OEWS Special Notices
- Notice about May 2016 estimates for foresters and forest and conservation workers in Alabama
The May 2016 OES published employment and wage estimates for foresters (occupation code 19-1032) and forest and conservation workers (occupation code 45-4011) were incorrect at the following levels:
- Birmingham-Hoover, AL (foresters only)
- Southwest Alabama nonmetropolitan area (foresters only)
- Alabama statewide
These estimates were removed from the website on September 21, 2017. Estimates for 2017 will be provided by April 2018 and will include any new publishable data for these occupations.
- Notice about comparing occupational wages across ownership
OES data provide estimates of mean and median wages paid in a wide
range of detailed occupations. Because these data are available for
different ownerships, such as private and federal, state, or local
government, they may be used to compare mean or median wages of
occupations across these groups. However, users should be aware that pay
for a given occupation can vary across ownerships, industries, and
geographic areas due to differences within occupations that are not
accounted for in published data. For more information see the question
Can the OES data be used to compare private and government
pay for similar work?
Occupational wages in the different ownership groups (the private
sector, and state, local, and federal governments) are influenced by
many factors that the OES measures cannot take into account. Thus, while
one can obtain OES data that compare estimates of mean and median wages
paid in a wide range of detailed occupations across ownership groups,
those comparisons do not explain why they might be different. Among the
many reasons are:
- Level of work performed. Workers may have different levels of
responsibility, despite being in the same occupation.
- Age and experience. More experienced workers tend to have higher
wages. (As an example, data from the Current
Population Survey show that federal workers, on average, are older
and have far more work experience with their employer than the typical
- Cost of living. Workers concentrated in large urban areas with
higher costs of living are more likely to have higher wages than those
- Establishment size. Workers in large establishments generally have
higher wages than workers in small establishments.
- Work schedules. Full-time workers tend to earn higher hourly wages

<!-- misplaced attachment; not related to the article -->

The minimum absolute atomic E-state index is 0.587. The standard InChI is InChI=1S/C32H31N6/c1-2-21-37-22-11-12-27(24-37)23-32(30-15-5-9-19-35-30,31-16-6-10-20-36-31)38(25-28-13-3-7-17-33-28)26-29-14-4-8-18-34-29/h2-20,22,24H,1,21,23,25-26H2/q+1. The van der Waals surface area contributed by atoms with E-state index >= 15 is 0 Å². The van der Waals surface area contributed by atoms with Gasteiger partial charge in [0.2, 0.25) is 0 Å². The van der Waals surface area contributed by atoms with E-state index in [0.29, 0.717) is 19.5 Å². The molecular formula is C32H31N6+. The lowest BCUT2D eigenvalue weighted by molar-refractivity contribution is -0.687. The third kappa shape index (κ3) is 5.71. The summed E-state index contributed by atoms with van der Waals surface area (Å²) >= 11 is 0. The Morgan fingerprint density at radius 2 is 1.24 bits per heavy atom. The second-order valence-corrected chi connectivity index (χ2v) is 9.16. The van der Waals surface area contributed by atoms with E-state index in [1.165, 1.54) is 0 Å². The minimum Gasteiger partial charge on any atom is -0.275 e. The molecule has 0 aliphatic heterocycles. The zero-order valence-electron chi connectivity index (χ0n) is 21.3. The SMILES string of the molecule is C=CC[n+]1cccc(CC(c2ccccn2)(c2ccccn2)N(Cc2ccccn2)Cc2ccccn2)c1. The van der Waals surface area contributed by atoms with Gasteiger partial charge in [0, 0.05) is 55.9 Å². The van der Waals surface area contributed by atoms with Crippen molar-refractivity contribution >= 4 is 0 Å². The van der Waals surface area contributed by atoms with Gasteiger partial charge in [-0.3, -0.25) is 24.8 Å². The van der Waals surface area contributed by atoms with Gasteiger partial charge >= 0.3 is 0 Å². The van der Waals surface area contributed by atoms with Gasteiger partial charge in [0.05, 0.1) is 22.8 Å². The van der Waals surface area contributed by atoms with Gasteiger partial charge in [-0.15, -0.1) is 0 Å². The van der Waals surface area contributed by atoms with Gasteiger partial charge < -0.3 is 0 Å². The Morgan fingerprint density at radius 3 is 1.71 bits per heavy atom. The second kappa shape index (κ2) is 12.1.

than part-time workers in the same occupation. (The OES annual wage
estimates assume a full-time, year-round schedule of 2,080
- Unionization. Workers in unionized establishments may have
different wages than non-union establishments.
OES data are not designed for use in comparing federal and private
sector pay because the OES data do not contain information about pay
according to the level of work performed. BLS conducts a separate
survey, the National Compensation Survey, which
provides data by level of work for use by the President's Pay Agent. The
President's Pay Agent, (the Directors of the Office of Personnel
Management and the Office of Management and Budget, and the Secretary of
Labor), is charged by law with recommending federal pay adjustments to
the President. Questions about federal pay comparability should be
directed to the U.S. Office of Personnel Management.
- Notice about employment and wage data for selected occupations
Due to reporting errors, employment and wage data for May 2008 for
selected areas in Florida were removed from the BLS web site on
September 21, 2009 for the following occupations:
Clinical, counseling, and school psychologists; Community and social
service specialists, all other; Correctional officers and jailers;
Eligibility interviewers, government programs; Emergency management
specialists; First-line supervisors/managers of correctional officers;
Fish and game wardens; Judges, magistrate judges, and magistrates;
Mental health and substance abuse social workers; Personal and home care
aides; Probation officers and correctional treatment specialists;